PSLS: Will there be any environmental destructibility?

JG: Yes, there will be destructables in the maps, if you look at the lane changing aspect of what the tsunami did when came in, it isn’t a whole lot of destruction there, but the lanes change and it changes the way the map is played. You can use it to your strategic balance of the map, if you know when that time is coming. People running down that lower path, you mount your position at the top and force kills at point and use the map to your advantage.

PSLS: Is this something that is randomly occurring? Or, will players be able to activate moments like these?

JG: No, it is usually a set time in the maps. So, people will know when it is happening.

PSLS: Has there been any adjustments to the number of players in any of the game modes? Such as, will we see more players being able to play Team-Death-Match? What is the max capacity you guys have in any of the modes?

JG: We are not releasing that information at this moment.

PSLS: What are some of the target specs for resolution and frame-rate for Advanced Warfare?

JG: Well, we are still optimizing and still pushing the boundaries. We are upping it from where it was last year, but stay tuned for information on that.

CoD AW_Advanced Worldsmall

PSLS: With so many other AAA titles launching over the next few months, such as Destiny in September, are you worried the reception of Call of Duty in such a busy year?

JG: I can only speak to the game, and I will let the business guys talk about the market and competitiveness of it.

PSLS: Will there be any new multiplayer modes in Advanced Warfare like the popular Zombie mode or Horde based styled ones we have seen?

JG: Stay tuned for more information on that as well.

PSLS: There definitely a great deal more customization and personalization in Advanced Warfare than ever before, is this something that was planned from the beginning? Or, did was it progressively added in?

JG: Well, obviously through the development process you get an evolution. As you start building and expanding on things, it kind of takes a life of its own. I would say the core pillars of customization was one of the fundamental pieces we wanted to have, so we stuck true to those pillars as we developed the game.

PSLS: Were you concerned that hardcore fans of the traditional style of Call of Duty will react negatively to The Exo suit and how it changes the fundamental gameplay?

JG: I would say no. The reason I say that is because the amount of play tests and the amount of user feedback that we have got, whether it was internal or through focus, it suggests that we are really onto it. It’s fun and that is core the player experience. Have you had a chance to play it?

PSLS: Not yet.

JG: Well I think once you play it, you will start to feel it — and oh my god. We sit people down, and once they get their hands on the sticks and they start playing it, it’s a lot of fun. It feels like Call of Duty. In fact, when we were describing it, Greg and I were telling the team, we wanted to keep that core experience, but just throw an Exo suit on it with these abilities and that is how we want the player to feel. I think we have captured that.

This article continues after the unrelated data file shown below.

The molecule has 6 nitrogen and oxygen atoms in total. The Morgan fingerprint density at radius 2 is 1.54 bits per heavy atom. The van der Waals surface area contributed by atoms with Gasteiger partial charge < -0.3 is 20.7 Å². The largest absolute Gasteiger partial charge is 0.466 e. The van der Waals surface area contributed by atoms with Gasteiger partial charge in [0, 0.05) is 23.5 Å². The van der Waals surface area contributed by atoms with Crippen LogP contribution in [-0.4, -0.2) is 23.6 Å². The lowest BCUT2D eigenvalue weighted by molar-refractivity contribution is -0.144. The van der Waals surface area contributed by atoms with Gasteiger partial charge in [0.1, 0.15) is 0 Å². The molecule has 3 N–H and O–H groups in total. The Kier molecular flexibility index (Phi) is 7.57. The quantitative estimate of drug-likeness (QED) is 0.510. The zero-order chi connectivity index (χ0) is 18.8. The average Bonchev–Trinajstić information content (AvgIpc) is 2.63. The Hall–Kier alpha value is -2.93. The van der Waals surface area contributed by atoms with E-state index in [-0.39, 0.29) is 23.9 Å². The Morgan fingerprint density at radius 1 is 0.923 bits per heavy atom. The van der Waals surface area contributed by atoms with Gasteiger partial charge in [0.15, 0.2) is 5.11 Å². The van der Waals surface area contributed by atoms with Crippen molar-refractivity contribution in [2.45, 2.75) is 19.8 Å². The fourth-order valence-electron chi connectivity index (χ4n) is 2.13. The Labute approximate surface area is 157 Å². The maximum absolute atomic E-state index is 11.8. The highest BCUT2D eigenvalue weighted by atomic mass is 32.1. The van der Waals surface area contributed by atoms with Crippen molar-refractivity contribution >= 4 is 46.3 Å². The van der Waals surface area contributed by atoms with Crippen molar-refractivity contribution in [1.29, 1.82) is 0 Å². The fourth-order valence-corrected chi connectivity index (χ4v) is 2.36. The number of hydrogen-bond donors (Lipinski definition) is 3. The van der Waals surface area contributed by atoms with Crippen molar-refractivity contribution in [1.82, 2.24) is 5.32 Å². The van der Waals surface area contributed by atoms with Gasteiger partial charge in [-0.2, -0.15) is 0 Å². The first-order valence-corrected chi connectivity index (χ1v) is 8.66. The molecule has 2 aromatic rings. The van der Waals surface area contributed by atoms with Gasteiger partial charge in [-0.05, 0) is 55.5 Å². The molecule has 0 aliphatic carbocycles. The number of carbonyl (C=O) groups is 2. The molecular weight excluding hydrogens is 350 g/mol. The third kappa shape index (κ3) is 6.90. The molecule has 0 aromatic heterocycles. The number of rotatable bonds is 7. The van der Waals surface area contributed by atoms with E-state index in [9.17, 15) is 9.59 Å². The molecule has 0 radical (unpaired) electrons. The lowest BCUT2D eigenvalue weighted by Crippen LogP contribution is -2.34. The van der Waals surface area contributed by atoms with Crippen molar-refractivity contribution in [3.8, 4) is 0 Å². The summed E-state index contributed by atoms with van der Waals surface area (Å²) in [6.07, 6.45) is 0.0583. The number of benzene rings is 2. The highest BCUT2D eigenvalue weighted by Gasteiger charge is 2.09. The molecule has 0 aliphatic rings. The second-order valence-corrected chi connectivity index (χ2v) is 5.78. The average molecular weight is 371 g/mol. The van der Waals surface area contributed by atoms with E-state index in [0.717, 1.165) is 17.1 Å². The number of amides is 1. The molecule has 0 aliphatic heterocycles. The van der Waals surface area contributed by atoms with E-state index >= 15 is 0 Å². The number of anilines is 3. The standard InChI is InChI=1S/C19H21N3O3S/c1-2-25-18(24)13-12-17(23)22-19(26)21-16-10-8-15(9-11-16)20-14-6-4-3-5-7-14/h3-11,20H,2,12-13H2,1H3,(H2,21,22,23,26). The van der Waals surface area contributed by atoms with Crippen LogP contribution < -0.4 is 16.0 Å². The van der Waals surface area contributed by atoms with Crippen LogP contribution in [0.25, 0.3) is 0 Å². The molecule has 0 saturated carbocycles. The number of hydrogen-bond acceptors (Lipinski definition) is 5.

PSLS: Call of Duty has definitely been known for their post-game content and season passes. Will this be something we can also look forward to for Advanced Warfare?

JG: I will say, I’m not going to dive into the specifics, but it will be very much in-line with what Call of Duty has done in the past.

PSLS: Will there be any overlap or correlation between the single-player campaign and the multiplayer portion of Advanced Warfare?

JG: You know, there are some things that we are working on, but I think I will wait for other announcements to come out about that.

CoD AW_Advanced Soldiersmall

PSLS: Now that you are able to show off more about Advanced Warfare‘s multiplayer, what are you most proud about with how it has turned out so far?

JG: I think The Exo mechanics are a blast. Internally, when we play it, we are addicted — completely, it’s fast, but it’s smooth and still has that whole layer of smooth mechanics that Call of Duty players have always known, but it has this whole new layer of verticality added to the maps. There is a whole new layer of skill that comes into play, that I think is really going to be intriguing of true fans of the franchise.

PSLS: Advanced Warfare looks like it plays significantly different than what we have seen from Ghosts, was this developed using a brand-new engine to run on next-gen platforms? Or was this a modified version of an existing engine?

[PR rep] It is a new engine. The guys designed a new engine for this at the start of development.

PSLS: Does it have a name?

[PR rep] Nope.

JG: We wouldn’t be able to do what we are doing unless it was [a new engine]. To support what we wanted to do, with the three-lane map design…yeah.

PSLS: After having seen so many Call of Duty titles release, and with the obvious issues of franchise fatigue, how have you guys managed to keep things feeling fresh?

JG: It’s a lot of hard work. The team is constantly looking at ways to tune, tweak and make that experience really exciting. Speaking for the franchise as a whole, I think down deep it just takes really big fans to keep reiterating on the next version.